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Kenneka Jenkins

Kenneka’s death shows that so many weeks, months, and years later since #SayHerName was first spoken, we are still no closer to uplifting and valuing the lives of Black girls, women, and femmes.

Here we are again. Far too soon. It wasn’t that long ago that I wrote about the ways that violence and misogynoir against Black girls, women, and femmes are still upheld. We’ve heard the same arguments made: this pain that we feel is too familiar, the anger that is washing over us from seeing an innocent life callously stolen long before her time is seeping out. Our voices are raw, our fingertips are tired, and we’re clawing at what more we could be said, or done, to stop this predatory hunt on the lives of Black girls.

But that isn’t enough. It’s not nearly enough.

As usual, the outrage over the murder and violence directed on Kenneka Jenkins has been extended mostly from the efforts of Black women and femmes. There is an overwhelming silence from major news outlets, and those that have expressed any kind of interest in the story have hyper-focused on the details of what Kenneka went though.

This post won’t be trauma porn; I will not rehash the violence that Kenneka went through before she died. I won’t go over the details about how police were lazy and following the playbook check by check to show through their actions that Kenneka didn’t matter. I won’t do that because I’m tired; I’m exhausted and too full of rage to perform trauma porn for audiences that won’t see the humanity of the victims first.


Kenneka was a student, a daughter, a friend, a Black girl who deserved to achieve her dreams. Instead, she was betrayed, and after death has her name smeared on social media because there are those who refuse to believe that Black girls deserve the same justice and respect that anyone else does.

But instead, Kenneka didn’t stand a chance — simply because our society has deemed her Blackness and her girlhood reason enough to justify that she deserved everything that happened to her. That’s not only unacceptable — it’s reprehensible that the lives of our most vulnerable citizens are so disposable.

What I want to say is that even though I didn’t know Kenneka personally, she could have been any young Black girl in my life. She could have been my sister, she could have been any one of my cousins, she could have been me not that long ago.

The failure of justice for Kenneka falls on a society and a system that rejects the responsibility that they have to protect and uplift Black girls and femmes. The failure comes at how Black men and boys are still not held responsible for upholding the patriarchy and relying on misogynoir as part of how they stay in positions of power of those who are marginalized.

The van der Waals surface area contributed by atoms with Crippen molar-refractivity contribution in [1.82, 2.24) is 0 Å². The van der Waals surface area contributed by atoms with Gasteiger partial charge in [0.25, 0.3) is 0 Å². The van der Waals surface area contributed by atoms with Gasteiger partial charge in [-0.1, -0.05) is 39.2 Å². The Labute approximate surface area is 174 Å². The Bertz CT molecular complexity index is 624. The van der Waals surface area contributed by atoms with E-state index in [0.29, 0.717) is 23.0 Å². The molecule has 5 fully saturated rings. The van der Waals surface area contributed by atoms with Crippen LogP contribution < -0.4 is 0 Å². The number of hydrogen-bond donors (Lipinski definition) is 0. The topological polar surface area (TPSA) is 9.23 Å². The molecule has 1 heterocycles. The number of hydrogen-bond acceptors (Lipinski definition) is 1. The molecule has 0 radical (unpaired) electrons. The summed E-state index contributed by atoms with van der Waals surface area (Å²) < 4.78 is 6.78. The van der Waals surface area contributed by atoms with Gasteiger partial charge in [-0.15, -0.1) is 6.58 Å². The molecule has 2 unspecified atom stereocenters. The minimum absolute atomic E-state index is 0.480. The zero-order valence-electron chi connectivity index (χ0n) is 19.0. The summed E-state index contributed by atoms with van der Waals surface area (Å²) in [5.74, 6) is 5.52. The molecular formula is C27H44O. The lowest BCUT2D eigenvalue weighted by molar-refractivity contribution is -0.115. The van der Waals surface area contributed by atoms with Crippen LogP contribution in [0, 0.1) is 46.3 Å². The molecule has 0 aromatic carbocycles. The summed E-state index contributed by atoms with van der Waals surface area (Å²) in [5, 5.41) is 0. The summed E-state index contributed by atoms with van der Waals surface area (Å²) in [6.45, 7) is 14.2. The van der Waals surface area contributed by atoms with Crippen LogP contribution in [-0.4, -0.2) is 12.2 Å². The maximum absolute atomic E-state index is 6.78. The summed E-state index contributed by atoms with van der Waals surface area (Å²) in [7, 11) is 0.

And yes, unfortunately, one of the people responsible for Kenneka’s death was a girl who Kenneka thought was a friend. But it is men that say — with their silence, “jokes”, and digital sealioning and Hotepery trying to explain that respectability politics will somehow save someone from sexual violence — that they find this behavior completely acceptable. It is the silence and the turning away from the reality of what Black girls, women, and femmes have to deal with everyday (and if they do eventually begin to speak up, it comes mostly from the realization that the Black women, girls, and femmes in their lives are not immune from this simply because of the men in their lives) that shows that they simply do not care about our lives. We are disposable and unimportant to them.


This is nothing new, but oh, does it still hurt to be met with that reality.

I’m going to be clear: Kenneka was not at fault for what happened to her. She cannot be held responsible for being the victim of such horrible violence because there are no other choices that Black girls and femmes have for survival in the face of misogynoir. Kenneka’s death shows that so many weeks, months, and years later since #SayHerName was first spoken, we are still no closer to uplifting and valuing the lives of Black girls, women, and femmes than we were before. And if that doesn’t fill you up with rage, there may not be much that can be said or done to convince you of this injustice otherwise.

Jamilah Lemieux said it best on Twitter yesterday: “Hug your Black daughter extra tight tonight, because the world outside your arms will literally discard her and then say it was her fault.”

The lives of Black girls, women, and femmes matter to me. What about you?



Cameron is a Black femme writer and sexuality educator living near New York City, bringing a much-needed Black femme-centered lens into everything she does. She writes passionately about culture, tech, sex, identity and everything in between. When she's not writing or working, you can find her reading or fangirling and giving back to the community, both IRL and virtually.

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